Early Signs of Cervical Cancer

Cervical cancer is a disease that occurs in women, usually at the age of 30. Women with HPV may develop the condition but not every woman with HPV develops cervical cancer. HPV or human papillomavirus is a sexually transmitted disease. You can easily prevent HPV before it turns into cervical cancer. Getting tested regularly can help stop HPV, and receiving the HPV vaccine can stop it from developing into cervical cancer. Get tested and vaccinated with AFC Urgent Care Torrington today. 

Symptoms of Cervical Cancer

HPV and cervical cancer are slow-moving diseases. This means that there are no direct “early” symptoms. Many of the symptoms can be mistaken for something else, so it is so important to get tested regularly. Some signs of cervical cancer can include:

  • Light bleeding or spotting during or in between periods
  • Heavier and longer bleeding than usual during menstrual bleeding
  • Bleeding after menopause
  • Back or pelvic pain without cause or during sex
  • Bleeding after a pelvic exam or intercourse

Preventing Cervical Cancer

Cervical cancer is easily prevented if you take the proper steps. Similar to preventing other illnesses, routine check-ups and following a regular vaccination schedule can help you maintain your health. Some ways to prevent cervical cancer can include:

Pap Tests

After you are 21 years old, you need to get Pap tests done once in three years. This will help you and the doctor to identify any abnormalities in the early stages. They will do so by looking at the changes in your cervix cells.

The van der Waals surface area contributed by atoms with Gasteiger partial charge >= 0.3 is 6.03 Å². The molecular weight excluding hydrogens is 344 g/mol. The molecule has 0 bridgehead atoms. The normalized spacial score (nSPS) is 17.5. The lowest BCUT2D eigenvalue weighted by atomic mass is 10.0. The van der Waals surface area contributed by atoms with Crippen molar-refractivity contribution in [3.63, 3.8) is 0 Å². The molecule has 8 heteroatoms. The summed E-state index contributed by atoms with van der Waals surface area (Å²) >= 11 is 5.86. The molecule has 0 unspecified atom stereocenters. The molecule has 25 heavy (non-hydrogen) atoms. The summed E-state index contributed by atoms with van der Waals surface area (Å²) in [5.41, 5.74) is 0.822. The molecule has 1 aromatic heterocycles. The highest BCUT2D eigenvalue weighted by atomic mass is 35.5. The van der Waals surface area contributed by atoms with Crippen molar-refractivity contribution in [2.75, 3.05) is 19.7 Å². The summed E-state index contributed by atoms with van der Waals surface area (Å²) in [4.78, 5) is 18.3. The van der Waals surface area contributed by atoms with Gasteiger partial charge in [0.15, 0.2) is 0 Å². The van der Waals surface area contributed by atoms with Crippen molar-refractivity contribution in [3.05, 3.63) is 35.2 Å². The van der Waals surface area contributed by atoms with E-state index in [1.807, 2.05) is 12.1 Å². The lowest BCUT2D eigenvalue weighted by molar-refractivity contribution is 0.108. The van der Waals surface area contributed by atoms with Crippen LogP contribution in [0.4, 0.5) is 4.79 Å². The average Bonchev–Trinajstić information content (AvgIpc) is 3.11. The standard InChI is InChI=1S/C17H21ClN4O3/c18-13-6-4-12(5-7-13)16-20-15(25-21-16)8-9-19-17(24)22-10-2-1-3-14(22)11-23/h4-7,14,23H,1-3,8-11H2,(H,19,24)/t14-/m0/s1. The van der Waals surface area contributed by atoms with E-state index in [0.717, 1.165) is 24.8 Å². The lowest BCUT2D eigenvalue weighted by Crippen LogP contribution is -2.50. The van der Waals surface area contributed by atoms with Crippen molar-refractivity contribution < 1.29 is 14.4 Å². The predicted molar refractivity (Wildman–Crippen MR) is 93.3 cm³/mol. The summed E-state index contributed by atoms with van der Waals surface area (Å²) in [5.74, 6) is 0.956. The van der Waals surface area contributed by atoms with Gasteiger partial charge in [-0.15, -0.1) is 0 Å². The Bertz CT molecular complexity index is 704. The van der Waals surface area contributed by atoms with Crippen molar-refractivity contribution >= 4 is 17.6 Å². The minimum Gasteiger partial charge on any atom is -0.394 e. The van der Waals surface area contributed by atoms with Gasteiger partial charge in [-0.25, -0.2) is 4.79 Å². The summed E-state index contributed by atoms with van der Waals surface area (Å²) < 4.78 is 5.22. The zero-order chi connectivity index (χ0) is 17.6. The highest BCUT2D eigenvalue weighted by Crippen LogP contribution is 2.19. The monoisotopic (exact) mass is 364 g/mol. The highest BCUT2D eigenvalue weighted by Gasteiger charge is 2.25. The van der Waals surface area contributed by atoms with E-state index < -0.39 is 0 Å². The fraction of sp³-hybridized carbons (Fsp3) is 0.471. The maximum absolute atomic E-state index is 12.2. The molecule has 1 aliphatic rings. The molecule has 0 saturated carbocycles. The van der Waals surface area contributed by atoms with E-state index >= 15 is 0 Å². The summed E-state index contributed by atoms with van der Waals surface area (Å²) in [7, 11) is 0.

Follow-Ups

If your doctor finds any sign of infection, they will treat your condition and repeat the test. If your doctor finds any additional abnormalities, they will run through various tests and solve them.

Vaccination

Cancer vaccines are available to protect you from HPV, such as Gardasil and Cervarix. These vaccines also help to control anal cancers in men.

Protective Sex

Practicing protective sex will reduce the risk of developing cervical cancer. However, HPV can still affect unprotected areas.

Quit Smoking

Smoking cigarettes can damage the cervix cells’ DNA, promoting the development of cervical cancer. So quitting the habit of smoking can help stop the growth of cancer cells and improve your overall health. 

Causes of Cervical Cancer

You will develop cervical cancer if your healthy cells mutate in the cervix region. Your DNA includes information about when to grow and multiply, so mutated cells can multiply abnormally, forming a tumor. Furthermore, healthy cells are also dying at the time. Cervical cancer can also travel to different parts of the body by invading other tissues. This starts to affect the quality of life and living if you don’t treat the disease immediately.